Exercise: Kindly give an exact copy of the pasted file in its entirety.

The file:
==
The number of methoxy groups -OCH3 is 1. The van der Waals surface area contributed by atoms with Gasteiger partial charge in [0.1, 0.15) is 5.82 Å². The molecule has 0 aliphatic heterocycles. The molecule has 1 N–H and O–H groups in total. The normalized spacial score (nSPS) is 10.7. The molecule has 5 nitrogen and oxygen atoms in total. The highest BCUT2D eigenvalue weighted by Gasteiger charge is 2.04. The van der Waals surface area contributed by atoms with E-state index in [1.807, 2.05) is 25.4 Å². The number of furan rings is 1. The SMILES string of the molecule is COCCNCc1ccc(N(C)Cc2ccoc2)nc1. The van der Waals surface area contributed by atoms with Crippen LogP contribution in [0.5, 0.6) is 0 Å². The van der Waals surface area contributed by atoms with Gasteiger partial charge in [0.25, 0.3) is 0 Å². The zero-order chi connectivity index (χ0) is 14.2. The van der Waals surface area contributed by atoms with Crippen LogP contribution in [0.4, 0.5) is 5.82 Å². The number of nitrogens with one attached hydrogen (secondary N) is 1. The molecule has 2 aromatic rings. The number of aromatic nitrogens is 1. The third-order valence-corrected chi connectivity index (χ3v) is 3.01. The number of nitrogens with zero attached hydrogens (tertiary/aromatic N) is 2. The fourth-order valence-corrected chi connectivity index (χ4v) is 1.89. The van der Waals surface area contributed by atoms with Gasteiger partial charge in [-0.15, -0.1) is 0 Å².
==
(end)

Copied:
The number of methoxy groups -OCH3 is 1. The van der Waals surface area contributed by atoms with Gasteiger partial charge in [0.1, 0.15) is 5.82 Å². The molecule has 0 aliphatic heterocycles. The molecule has 1 N–H and O–H groups in total. The normalized spacial score (nSPS) is 10.7. The molecule has 5 nitrogen and oxygen atoms in total. The highest BCUT2D eigenvalue weighted by Gasteiger charge is 2.04. The van der Waals surface area contributed by atoms with E-state index in [1.807, 2.05) is 25.4 Å². The number of furan rings is 1. The SMILES string of the molecule is COCCNCc1ccc(N(C)Cc2ccoc2)nc1. The van der Waals surface area contributed by atoms with Crippen LogP contribution in [0.5, 0.6) is 0 Å². The van der Waals surface area contributed by atoms with Gasteiger partial charge in [0.25, 0.3) is 0 Å². The zero-order chi connectivity index (χ0) is 14.2. The van der Waals surface area contributed by atoms with Crippen LogP contribution in [0.4, 0.5) is 5.82 Å². The number of nitrogens with one attached hydrogen (secondary N) is 1. The molecule has 2 aromatic rings. The number of aromatic nitrogens is 1. The third-order valence-corrected chi connectivity index (χ3v) is 3.01. The number of nitrogens with zero attached hydrogens (tertiary/aromatic N) is 2. The fourth-order valence-corrected chi connectivity index (χ4v) is 1.89. The van der Waals surface area contributed by atoms with Gasteiger partial charge in [-0.15, -0.1) is 0 Å².